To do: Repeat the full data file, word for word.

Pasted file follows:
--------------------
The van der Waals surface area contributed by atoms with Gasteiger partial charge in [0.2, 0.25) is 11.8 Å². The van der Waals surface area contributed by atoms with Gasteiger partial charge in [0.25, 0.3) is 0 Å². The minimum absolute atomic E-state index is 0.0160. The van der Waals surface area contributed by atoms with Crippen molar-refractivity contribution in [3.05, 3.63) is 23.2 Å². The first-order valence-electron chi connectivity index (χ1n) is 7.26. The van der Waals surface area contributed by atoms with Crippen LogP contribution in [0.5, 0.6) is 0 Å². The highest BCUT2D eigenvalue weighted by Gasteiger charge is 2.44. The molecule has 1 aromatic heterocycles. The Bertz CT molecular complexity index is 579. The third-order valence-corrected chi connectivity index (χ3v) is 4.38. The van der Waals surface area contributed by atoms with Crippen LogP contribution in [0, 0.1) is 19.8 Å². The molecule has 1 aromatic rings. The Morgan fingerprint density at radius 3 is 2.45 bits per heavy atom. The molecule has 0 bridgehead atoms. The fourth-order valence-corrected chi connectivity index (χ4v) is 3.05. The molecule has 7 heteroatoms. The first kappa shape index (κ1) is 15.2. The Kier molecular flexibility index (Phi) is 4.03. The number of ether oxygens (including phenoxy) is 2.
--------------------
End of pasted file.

The van der Waals surface area contributed by atoms with Gasteiger partial charge in [0.2, 0.25) is 11.8 Å². The van der Waals surface area contributed by atoms with Gasteiger partial charge in [0.25, 0.3) is 0 Å². The minimum absolute atomic E-state index is 0.0160. The van der Waals surface area contributed by atoms with Crippen molar-refractivity contribution in [3.05, 3.63) is 23.2 Å². The first-order valence-electron chi connectivity index (χ1n) is 7.26. The van der Waals surface area contributed by atoms with Crippen LogP contribution in [0.5, 0.6) is 0 Å². The highest BCUT2D eigenvalue weighted by Gasteiger charge is 2.44. The molecule has 1 aromatic heterocycles. The Bertz CT molecular complexity index is 579. The third-order valence-corrected chi connectivity index (χ3v) is 4.38. The van der Waals surface area contributed by atoms with Crippen LogP contribution in [0, 0.1) is 19.8 Å². The molecule has 1 aromatic rings. The Morgan fingerprint density at radius 3 is 2.45 bits per heavy atom. The molecule has 0 bridgehead atoms. The fourth-order valence-corrected chi connectivity index (χ4v) is 3.05. The molecule has 7 heteroatoms. The first kappa shape index (κ1) is 15.2. The Kier molecular flexibility index (Phi) is 4.03. The number of ether oxygens (including phenoxy) is 2.